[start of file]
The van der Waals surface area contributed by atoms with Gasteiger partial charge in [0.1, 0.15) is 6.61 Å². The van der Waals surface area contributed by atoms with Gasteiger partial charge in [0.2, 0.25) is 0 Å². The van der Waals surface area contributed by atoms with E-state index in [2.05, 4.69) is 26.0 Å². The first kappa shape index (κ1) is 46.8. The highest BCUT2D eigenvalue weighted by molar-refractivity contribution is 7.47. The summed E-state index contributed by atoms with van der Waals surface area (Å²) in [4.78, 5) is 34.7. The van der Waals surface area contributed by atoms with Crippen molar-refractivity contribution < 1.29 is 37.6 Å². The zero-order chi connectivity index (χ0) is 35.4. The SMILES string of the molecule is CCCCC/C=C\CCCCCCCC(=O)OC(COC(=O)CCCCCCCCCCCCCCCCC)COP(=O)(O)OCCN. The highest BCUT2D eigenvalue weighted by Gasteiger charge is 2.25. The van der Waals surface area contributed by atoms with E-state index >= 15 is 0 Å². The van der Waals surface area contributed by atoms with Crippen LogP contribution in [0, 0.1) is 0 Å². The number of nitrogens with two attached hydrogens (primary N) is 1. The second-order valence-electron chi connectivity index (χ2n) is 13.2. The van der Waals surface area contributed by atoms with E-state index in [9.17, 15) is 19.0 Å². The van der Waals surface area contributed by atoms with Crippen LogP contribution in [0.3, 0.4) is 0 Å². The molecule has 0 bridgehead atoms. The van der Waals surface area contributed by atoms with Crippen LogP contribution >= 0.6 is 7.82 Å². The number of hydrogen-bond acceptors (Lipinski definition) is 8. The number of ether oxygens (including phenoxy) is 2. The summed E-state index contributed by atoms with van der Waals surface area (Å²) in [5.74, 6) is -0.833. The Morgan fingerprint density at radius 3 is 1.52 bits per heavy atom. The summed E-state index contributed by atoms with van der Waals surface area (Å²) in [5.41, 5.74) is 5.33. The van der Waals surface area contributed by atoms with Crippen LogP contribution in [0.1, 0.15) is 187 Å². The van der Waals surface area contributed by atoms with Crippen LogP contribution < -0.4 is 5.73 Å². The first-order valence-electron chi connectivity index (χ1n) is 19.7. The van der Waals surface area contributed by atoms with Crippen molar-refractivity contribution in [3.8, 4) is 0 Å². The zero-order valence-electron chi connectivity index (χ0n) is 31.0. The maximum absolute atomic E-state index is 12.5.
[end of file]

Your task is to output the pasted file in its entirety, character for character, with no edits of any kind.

The van der Waals surface area contributed by atoms with Gasteiger partial charge in [0.1, 0.15) is 6.61 Å². The van der Waals surface area contributed by atoms with Gasteiger partial charge in [0.2, 0.25) is 0 Å². The van der Waals surface area contributed by atoms with E-state index in [2.05, 4.69) is 26.0 Å². The first kappa shape index (κ1) is 46.8. The highest BCUT2D eigenvalue weighted by molar-refractivity contribution is 7.47. The summed E-state index contributed by atoms with van der Waals surface area (Å²) in [4.78, 5) is 34.7. The van der Waals surface area contributed by atoms with Crippen molar-refractivity contribution < 1.29 is 37.6 Å². The zero-order chi connectivity index (χ0) is 35.4. The SMILES string of the molecule is CCCCC/C=C\CCCCCCCC(=O)OC(COC(=O)CCCCCCCCCCCCCCCCC)COP(=O)(O)OCCN. The highest BCUT2D eigenvalue weighted by Gasteiger charge is 2.25. The van der Waals surface area contributed by atoms with E-state index >= 15 is 0 Å². The van der Waals surface area contributed by atoms with Crippen LogP contribution in [0, 0.1) is 0 Å². The number of nitrogens with two attached hydrogens (primary N) is 1. The second-order valence-electron chi connectivity index (χ2n) is 13.2. The van der Waals surface area contributed by atoms with E-state index in [9.17, 15) is 19.0 Å². The van der Waals surface area contributed by atoms with Crippen LogP contribution in [0.3, 0.4) is 0 Å². The molecule has 0 bridgehead atoms. The van der Waals surface area contributed by atoms with Crippen LogP contribution >= 0.6 is 7.82 Å². The number of hydrogen-bond acceptors (Lipinski definition) is 8. The number of ether oxygens (including phenoxy) is 2. The summed E-state index contributed by atoms with van der Waals surface area (Å²) in [5.74, 6) is -0.833. The Morgan fingerprint density at radius 3 is 1.52 bits per heavy atom. The summed E-state index contributed by atoms with van der Waals surface area (Å²) in [5.41, 5.74) is 5.33. The van der Waals surface area contributed by atoms with Crippen LogP contribution in [0.1, 0.15) is 187 Å². The van der Waals surface area contributed by atoms with Crippen LogP contribution < -0.4 is 5.73 Å². The first-order valence-electron chi connectivity index (χ1n) is 19.7. The van der Waals surface area contributed by atoms with Crippen molar-refractivity contribution in [3.8, 4) is 0 Å². The zero-order valence-electron chi connectivity index (χ0n) is 31.0. The maximum absolute atomic E-state index is 12.5.